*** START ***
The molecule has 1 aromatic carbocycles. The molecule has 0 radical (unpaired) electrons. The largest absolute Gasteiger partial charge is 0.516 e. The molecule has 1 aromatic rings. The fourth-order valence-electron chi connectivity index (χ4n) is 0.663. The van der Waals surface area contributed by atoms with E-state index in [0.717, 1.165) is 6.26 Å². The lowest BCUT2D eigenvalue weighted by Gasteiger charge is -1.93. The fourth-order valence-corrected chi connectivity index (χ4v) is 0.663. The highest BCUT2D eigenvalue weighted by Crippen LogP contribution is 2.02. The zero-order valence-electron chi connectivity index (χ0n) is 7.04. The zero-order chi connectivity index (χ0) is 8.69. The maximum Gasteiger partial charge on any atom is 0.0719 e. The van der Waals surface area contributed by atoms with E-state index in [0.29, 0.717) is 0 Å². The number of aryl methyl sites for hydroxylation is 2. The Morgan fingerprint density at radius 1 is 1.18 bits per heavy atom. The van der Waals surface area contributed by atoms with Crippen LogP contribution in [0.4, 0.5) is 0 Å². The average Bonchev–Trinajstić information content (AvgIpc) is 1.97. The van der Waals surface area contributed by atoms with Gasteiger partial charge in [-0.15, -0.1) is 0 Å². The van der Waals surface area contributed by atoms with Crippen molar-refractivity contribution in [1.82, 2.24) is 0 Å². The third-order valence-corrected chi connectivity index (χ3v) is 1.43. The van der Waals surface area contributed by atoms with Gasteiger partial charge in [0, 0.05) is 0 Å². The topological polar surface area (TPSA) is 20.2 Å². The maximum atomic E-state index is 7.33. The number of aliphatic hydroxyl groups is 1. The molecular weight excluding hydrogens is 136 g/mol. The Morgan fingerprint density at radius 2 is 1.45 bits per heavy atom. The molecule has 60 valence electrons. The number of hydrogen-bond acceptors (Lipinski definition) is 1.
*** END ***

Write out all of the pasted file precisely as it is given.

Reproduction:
The molecule has 1 aromatic carbocycles. The molecule has 0 radical (unpaired) electrons. The largest absolute Gasteiger partial charge is 0.516 e. The molecule has 1 aromatic rings. The fourth-order valence-electron chi connectivity index (χ4n) is 0.663. The van der Waals surface area contributed by atoms with E-state index in [0.717, 1.165) is 6.26 Å². The lowest BCUT2D eigenvalue weighted by Gasteiger charge is -1.93. The fourth-order valence-corrected chi connectivity index (χ4v) is 0.663. The highest BCUT2D eigenvalue weighted by Crippen LogP contribution is 2.02. The zero-order valence-electron chi connectivity index (χ0n) is 7.04. The zero-order chi connectivity index (χ0) is 8.69. The maximum Gasteiger partial charge on any atom is 0.0719 e. The van der Waals surface area contributed by atoms with E-state index in [0.29, 0.717) is 0 Å². The number of aryl methyl sites for hydroxylation is 2. The Morgan fingerprint density at radius 1 is 1.18 bits per heavy atom. The van der Waals surface area contributed by atoms with Crippen LogP contribution in [0.4, 0.5) is 0 Å². The average Bonchev–Trinajstić information content (AvgIpc) is 1.97. The van der Waals surface area contributed by atoms with Gasteiger partial charge in [-0.15, -0.1) is 0 Å². The van der Waals surface area contributed by atoms with Crippen molar-refractivity contribution in [1.82, 2.24) is 0 Å². The third-order valence-corrected chi connectivity index (χ3v) is 1.43. The van der Waals surface area contributed by atoms with Gasteiger partial charge in [0, 0.05) is 0 Å². The topological polar surface area (TPSA) is 20.2 Å². The maximum atomic E-state index is 7.33. The number of aliphatic hydroxyl groups is 1. The molecular weight excluding hydrogens is 136 g/mol. The Morgan fingerprint density at radius 2 is 1.45 bits per heavy atom. The molecule has 60 valence electrons. The number of hydrogen-bond acceptors (Lipinski definition) is 1.